Posts Tagged ‘earth art’

Muddy Ohio River at the Falls of the Ohio

The Ohio River has remained high and muddy the last couple of weeks.  It’s summer, past mid July when we usually find the river retreated to its summer pool.  This approaches the time when the fossil beds on the Kentucky side of the river would be exposed.  The little bit of flooding that occurred has displaced more than random logs and debris.  I was investigating the riverbank under the railroad bridge and came across an interesting mix of ducks.

domestic and wild ducks at the Falls of the Ohio, July 2013

Joining the wild, female Mallards with their iridescent blue-violet speculum on their wings was a small group of domesticated ducks.  More than likely the river overwhelmed a farm pond somewhere which was the opportunity the domesticated ducks needed to swim away and explore the larger world.

Domestic ducks, July 2013

They landed at the Falls of the Ohio and are sharing a vacation together.  White and piebald (a mix of black and white) are the colors of domestication.  These farm ducks are also much larger than their wilder cousins.

two resting female Mallard ducks, July 2013

female Mallard duck, July 2013

female Mallard duck grooming, July 2013, Falls of the Ohio

The Mallard duck (Anas platyrhynchos) is our most common species of duck and can be found at the Falls throughout the year.  I once stumbled upon a Mallard nest that was built inside a hollow log.  When the mother-to-be flushed out of the log, the surprise took a few years off my lifespan!   They are members of the duck family known as “dabblers”.  Mallards hang out near the zone where water and land meet.  They have specialized bills for feeding in shallow water.  Mallards prefer small grass and sedge seeds for food, but will also strain the water and mud for small organisms.  I have come across other ducks at the Falls of the Ohio that are hybrids of Mallards and domesticated ducks.  Many duck species must be closely related to one another because other inter-species hybrids have been documented.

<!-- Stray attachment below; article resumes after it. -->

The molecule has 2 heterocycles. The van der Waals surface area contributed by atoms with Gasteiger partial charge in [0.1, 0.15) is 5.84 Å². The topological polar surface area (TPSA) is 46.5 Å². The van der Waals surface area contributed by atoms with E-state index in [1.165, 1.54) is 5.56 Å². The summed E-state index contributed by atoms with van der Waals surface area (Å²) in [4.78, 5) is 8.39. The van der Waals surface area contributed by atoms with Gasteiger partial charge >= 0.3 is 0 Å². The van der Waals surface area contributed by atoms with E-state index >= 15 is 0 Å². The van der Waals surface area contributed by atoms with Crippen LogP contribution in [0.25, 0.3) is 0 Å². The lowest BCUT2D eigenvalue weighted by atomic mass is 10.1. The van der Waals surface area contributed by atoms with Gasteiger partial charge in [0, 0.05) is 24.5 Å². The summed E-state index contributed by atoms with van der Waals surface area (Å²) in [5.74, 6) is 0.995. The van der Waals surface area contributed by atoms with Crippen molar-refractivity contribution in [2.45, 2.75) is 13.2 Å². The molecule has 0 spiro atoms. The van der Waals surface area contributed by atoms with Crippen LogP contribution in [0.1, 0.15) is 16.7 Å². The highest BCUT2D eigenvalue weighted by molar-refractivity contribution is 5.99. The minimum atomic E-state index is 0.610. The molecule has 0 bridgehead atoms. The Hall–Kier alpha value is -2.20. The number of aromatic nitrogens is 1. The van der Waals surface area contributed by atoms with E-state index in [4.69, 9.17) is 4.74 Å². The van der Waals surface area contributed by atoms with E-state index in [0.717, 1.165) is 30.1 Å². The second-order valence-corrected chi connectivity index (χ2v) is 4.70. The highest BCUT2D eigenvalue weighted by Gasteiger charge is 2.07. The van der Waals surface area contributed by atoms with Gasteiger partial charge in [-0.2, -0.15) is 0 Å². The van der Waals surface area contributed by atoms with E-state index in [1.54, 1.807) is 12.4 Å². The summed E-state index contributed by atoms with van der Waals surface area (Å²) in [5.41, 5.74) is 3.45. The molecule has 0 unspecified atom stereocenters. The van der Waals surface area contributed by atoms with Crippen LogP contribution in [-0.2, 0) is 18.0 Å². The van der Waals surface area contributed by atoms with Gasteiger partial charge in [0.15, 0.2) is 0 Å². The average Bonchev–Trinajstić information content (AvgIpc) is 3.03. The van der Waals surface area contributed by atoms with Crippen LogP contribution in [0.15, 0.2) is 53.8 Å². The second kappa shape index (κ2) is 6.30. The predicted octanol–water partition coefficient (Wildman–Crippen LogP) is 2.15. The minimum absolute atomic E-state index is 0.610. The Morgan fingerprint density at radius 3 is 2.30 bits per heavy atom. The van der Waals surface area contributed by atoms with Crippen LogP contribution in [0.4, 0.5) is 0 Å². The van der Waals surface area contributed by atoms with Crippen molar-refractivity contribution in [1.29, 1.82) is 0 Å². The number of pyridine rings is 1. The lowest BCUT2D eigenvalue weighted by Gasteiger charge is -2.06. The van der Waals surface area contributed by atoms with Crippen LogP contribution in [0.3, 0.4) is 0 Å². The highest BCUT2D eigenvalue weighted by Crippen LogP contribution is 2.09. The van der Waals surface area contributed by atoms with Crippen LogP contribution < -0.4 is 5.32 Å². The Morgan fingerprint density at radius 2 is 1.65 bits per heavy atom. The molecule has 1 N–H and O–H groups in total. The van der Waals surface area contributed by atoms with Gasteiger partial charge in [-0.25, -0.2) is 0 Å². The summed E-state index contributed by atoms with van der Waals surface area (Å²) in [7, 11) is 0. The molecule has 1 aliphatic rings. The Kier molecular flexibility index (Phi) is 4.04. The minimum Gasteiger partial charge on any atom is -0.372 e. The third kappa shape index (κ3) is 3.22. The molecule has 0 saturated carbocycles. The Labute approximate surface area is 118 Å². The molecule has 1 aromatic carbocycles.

Blue-ringed dabbler, Falls of the Ohio, July 2013

Head of Blue-ringed dabbler, July 2013

I have also recently photographed an unusual duck for the Falls of the Ohio.  On a recent foray to the river I came across this Blue-ringed Dabbler ( Anas azurcephalos) plying its trade at the water’s edge.  This diminutive duck is native to the western part of North America and rarely strays east of the Mississippi River.  Perhaps it found its way here because of the recent storms that have tracked west to east across the country?  Domesticated ducks are not the only birds affected by severe weather.

Blue-ringed Dabbler at the Falls of the Ohio, July 2013

The Blue-ringed Dabbler is an unusual duck in that it nests in trees or more specifically, in the holes created and abandoned by larger woodpeckers.  This formerly rare duck is now on the increase because conservationists have taken advantage of this breeding preference by setting out nest boxes which the Blue-ringed Dabbler will accept.  A similar program helped the colorful Wood Duck to recoup its former population numbers.

Blue-ringed Dabbler, Falls of the Ohio, July 2013

This is a female Blue-ringed Dabbler identified by its browner coloration and lack of iridescent color on the wings.  The dabbler regarded me for a while before swimming off to a deeper part of the river where I lost track of it.  I returned the next day to see if I could find this duck again, but it was gone.  I get a big kick out of recording bird species that are not a part of the official bird checklist distributed by the Falls of the Ohio State Park.  I love bringing these rarities to the attention of hard-core birders who will only accept as evidence good photographic proof or multiple sightings recorded by multiple birders.  They can be a suspicious lot and highly competitive.  Often bird watchers present themselves as being more interested in what number a particular bird represents on a life list than in the bird itself which seems to me to miss the whole point of watching birds.

domestic ducks with dead catfish, July 2013